Lord Campbell of Alloway: Before the noble and learned Lord sits down, perhaps I may be allowed to deal with this point. I specifically asked the noble and learned Lord what was the Government's objection to this. One has a schedule containing the articles of the convention but Article 13 is left out. Why? What is the objection to leaving it in? I have listened with great care. If I have missed the point I apologise for this intervention but at the moment I do not understand. Perhaps the noble and learned Lord will make the position clear so that even I can understand it.
My response to the second part of the question posed by the noble Lord, Lord Lester, is that the courts may have regard to Article 13. In particular, they may wish to do so when considering the very ample provisions of Clause 8(1). I remind your Lordships of the terms of that provision:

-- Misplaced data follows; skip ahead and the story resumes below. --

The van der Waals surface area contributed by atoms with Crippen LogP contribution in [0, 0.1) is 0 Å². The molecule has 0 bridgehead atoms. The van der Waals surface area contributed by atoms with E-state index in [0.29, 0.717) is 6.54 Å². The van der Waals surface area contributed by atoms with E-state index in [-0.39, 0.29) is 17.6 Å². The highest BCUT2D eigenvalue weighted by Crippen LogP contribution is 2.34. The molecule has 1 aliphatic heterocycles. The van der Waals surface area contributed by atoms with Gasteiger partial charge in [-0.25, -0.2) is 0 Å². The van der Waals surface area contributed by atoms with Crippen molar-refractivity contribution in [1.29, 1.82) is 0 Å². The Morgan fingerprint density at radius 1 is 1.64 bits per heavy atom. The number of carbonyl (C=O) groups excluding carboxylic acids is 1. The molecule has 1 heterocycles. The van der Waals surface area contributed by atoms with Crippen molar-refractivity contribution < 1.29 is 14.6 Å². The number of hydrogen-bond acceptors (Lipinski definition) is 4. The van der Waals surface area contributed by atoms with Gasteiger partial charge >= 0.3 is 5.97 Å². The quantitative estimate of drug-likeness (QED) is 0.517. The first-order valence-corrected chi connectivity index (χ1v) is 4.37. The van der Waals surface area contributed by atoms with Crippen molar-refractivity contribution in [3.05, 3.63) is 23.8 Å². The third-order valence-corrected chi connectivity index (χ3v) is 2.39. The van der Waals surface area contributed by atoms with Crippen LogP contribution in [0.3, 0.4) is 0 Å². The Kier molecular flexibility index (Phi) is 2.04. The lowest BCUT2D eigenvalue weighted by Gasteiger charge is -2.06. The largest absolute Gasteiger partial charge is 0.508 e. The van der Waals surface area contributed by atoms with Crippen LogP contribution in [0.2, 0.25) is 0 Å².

Knowing the remedial amplitude of the law of the United Kingdom, I cannot see any scope for the argument that English or Scots law is incapable within domestic adjectival law of providing effective remedies.
My answer to the noble Lord, Lord Campbell of Alloway, is that to incorporate expressly Article 13 may lead to the courts fashioning remedies about which we know nothing other than the Clause 8 remedies which we regard as sufficient and clear. Until we are told in some specific respect how Clause 8 is or may reasonably be anticipated to be deficient we maintain our present position.